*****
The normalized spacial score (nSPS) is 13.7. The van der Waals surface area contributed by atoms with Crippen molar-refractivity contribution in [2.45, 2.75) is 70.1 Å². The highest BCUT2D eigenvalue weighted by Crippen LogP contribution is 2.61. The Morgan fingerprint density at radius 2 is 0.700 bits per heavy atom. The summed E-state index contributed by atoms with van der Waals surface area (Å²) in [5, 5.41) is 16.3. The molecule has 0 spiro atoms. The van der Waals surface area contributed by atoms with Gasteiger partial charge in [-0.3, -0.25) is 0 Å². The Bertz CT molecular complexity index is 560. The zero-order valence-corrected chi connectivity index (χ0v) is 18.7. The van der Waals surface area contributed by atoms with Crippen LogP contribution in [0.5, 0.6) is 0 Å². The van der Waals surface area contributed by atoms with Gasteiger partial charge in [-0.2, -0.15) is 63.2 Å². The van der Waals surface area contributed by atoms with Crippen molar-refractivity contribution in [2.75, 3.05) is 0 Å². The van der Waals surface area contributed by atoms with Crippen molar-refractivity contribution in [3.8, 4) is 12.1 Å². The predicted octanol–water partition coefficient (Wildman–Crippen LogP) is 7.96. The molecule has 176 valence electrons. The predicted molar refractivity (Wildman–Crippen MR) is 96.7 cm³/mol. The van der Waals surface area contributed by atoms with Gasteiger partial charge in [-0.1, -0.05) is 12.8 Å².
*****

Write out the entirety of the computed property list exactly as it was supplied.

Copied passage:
The normalized spacial score (nSPS) is 13.7. The van der Waals surface area contributed by atoms with Crippen molar-refractivity contribution in [2.45, 2.75) is 70.1 Å². The highest BCUT2D eigenvalue weighted by Crippen LogP contribution is 2.61. The Morgan fingerprint density at radius 2 is 0.700 bits per heavy atom. The summed E-state index contributed by atoms with van der Waals surface area (Å²) in [5, 5.41) is 16.3. The molecule has 0 spiro atoms. The van der Waals surface area contributed by atoms with Gasteiger partial charge in [-0.3, -0.25) is 0 Å². The Bertz CT molecular complexity index is 560. The zero-order valence-corrected chi connectivity index (χ0v) is 18.7. The van der Waals surface area contributed by atoms with Crippen LogP contribution in [0.5, 0.6) is 0 Å². The van der Waals surface area contributed by atoms with Gasteiger partial charge in [-0.2, -0.15) is 63.2 Å². The van der Waals surface area contributed by atoms with Crippen molar-refractivity contribution in [2.75, 3.05) is 0 Å². The van der Waals surface area contributed by atoms with Crippen molar-refractivity contribution in [3.8, 4) is 12.1 Å². The predicted octanol–water partition coefficient (Wildman–Crippen LogP) is 7.96. The molecule has 176 valence electrons. The predicted molar refractivity (Wildman–Crippen MR) is 96.7 cm³/mol. The van der Waals surface area contributed by atoms with Gasteiger partial charge in [-0.1, -0.05) is 12.8 Å².